PRIME MINISTER: These are matters of national security and I don’t discuss matters of national security during press conferences.
JOURNALIST: Are you concerned about keeping the manufacturing jobs here in Queensland?
PRIME MINISTER: I am and that’s why we’re here today. We are keeping manufacturing jobs in Queensland through the record investments we have in our defence industry.
JOURNALIST: Steven Miles has accused you of taking a week off running the country to run the LNP’s campaign. What do you say to that?
PRIME MINISTER: I think this guy’s got to grow up. I really think he does. The defence of our country is a serious business. Managing the Australia economy out of the worst recession, the COVID recession, since the Great Depression, is serious. And I think those sort of careless and juvenile remarks reflect terribly on him. Being Prime Minister is the greatest responsibility that anyone could have in public life. And to be here to talk to Queenslanders this week about how our Budget and our economic plans are going to get Queenslanders back into work. That may have been something that has escaped him, but it certainly hasn’t escaped me. So I’ve noticed that he’s made the odd remark about us. And I’d encourage him to focus on doing his job and to frankly grow up.
JOURNALIST: If we can’t travel to the UK and Europe until 2022, where can we go and what is the plan for a travel bubble?
PRIME MINISTER: Well, the first step of that is New Zealand And it will be very soon that New Zealanders who are on the paddock I think right about now with the Wallabies over there in Wellington – go the Wallabies, I haven’t seen the score – but they will be the first and they will be able to come to New South Wales and to the ACT and the Northern Territory. Now, the reason they won’t be able to come to Queensland is because there is still a requirement for them to quarantine for two weeks here in Queensland. Now, when that is no longer necessary, great, it will be tremendous for the Queensland tourism industry that that would be possible. But the reason we can’t have it up in there because it will take up places in the quarantine capacity here in Queensland that will prevent Australians, Queenslanders, coming home to Queensland from overseas. So I look forward to a time when that can be safely done.
From there, we are already talking to those in the Pacific family. I have had a number of discussions with Pacific leaders this week. There have also been discussions that I’ve had a number of discussions with Pacific leaders this week. There have also been discussions I have had with the Prime Minister of Japan. The Foreign Minister this week has been talking to the Prime Minister of Singapore. And so there are a number of other countries. I’ve already also had discussions with the President of Korea, South Korea. There are a number of countries that have performed well on the health front and Australia and those countries are one of a handful of countries that have had the same level of success. But we have to go cautiously, very, very cautiously. COVID-19 hasn’t gone anywhere. It’s still there. And it is no less aggressive today than it was six months ago. And we need to keep the habit of COVID safe behaviours, whether it’s here in Queensland or New South Wales or Victoria or Western Australia or anywhere else. Borders don’t protect you from the virus. The virus moves. And if infections are created here in Queensland or anywhere else, for that matter, it is the testing and the tracing regimes and of course, the social distancing and other COVID safe behaviours that are really, really necessary. So we’ve got to keep our guard up. And that guard is not just about borders where they’ve been put in place. We only want borders to be there for as long as they have to be there and only for medical reasons. As I said yesterday, there’s no quibble with the border. The issue is that they should only be there as long as they have to be, because you’ve got to balance the economics with the health and then they can be safely opened. I hope that’s very soon, but that is not a decision for me to make.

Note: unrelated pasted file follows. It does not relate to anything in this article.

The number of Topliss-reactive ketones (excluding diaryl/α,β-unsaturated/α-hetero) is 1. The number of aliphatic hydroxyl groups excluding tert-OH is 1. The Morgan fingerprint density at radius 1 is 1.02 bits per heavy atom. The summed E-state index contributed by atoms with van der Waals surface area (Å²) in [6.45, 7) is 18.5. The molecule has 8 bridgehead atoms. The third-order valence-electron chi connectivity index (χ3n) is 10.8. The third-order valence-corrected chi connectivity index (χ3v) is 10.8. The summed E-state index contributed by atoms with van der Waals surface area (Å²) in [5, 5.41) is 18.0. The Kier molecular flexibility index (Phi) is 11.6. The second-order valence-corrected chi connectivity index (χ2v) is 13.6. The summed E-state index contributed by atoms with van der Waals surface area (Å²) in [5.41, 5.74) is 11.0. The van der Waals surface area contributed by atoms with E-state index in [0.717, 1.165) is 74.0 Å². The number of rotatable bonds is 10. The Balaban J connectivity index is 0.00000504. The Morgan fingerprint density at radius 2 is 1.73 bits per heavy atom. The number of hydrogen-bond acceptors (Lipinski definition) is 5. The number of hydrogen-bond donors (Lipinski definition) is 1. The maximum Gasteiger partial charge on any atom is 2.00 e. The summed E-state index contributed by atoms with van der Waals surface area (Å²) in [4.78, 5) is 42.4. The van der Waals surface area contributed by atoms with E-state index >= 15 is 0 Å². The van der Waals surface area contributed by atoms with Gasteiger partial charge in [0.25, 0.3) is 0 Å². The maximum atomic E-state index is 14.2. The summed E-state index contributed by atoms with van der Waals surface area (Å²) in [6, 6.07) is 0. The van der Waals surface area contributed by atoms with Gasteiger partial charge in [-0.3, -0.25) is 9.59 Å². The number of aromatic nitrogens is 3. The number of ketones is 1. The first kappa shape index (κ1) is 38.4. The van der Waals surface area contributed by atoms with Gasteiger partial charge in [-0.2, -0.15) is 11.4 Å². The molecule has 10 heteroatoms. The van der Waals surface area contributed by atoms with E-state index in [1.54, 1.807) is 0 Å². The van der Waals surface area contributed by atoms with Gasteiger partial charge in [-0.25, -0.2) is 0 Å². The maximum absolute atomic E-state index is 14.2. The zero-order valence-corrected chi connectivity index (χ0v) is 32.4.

JOURNALIST: On your youth wage subsidy scheme, are you prepared to make any concessions to get that through the Senate by Christmas?
PRIME MINISTER: Well, I wouldn’t see why I’d have to. Why would the Labor Party want to oppose getting young people into work? I mean, if the Labor Party wants to oppose young people going into work, I’ll let them explain that. And I think the Australian people will make their own judgement on them. I’m not aware that that’s their position. I’m not aware of many of their positions, to be honest. There was an opportunity this week for the Leader of the Opposition to put aside once and for all their plan for higher taxes. They took them to the last election and they’re still standing by all of them. And so it’s hard to know what their positions are. The Leader of the Opposition likes to have a bet each way on pretty much everything and he seems to be having that on taxes.
JOURNALIST: On those lines on party politics, yesterday you suggested that if the Fecklington government is elected, that it would be good for Queensland because more projects would come through. Are you saying you will disadvantage the state if they have a Labor government?
PRIME MINISTER: No, no, I’m always happy to work with the Queensland government. Always happy to. We’ve had some frustrations, they haven’t been, I mean, I have been pretty transparent about that. We’ve made progress. I’d like to make more progress. Always do. I just want to see Queenslanders in jobs. And anyone who’s got a plan to get Queenslanders has jobs, which Deb Frecklington has and the LNP, well, we’ve got a lot to work with, a lot in common, a lot in common when it comes to getting Queenslanders into it. Thanks very much for your time.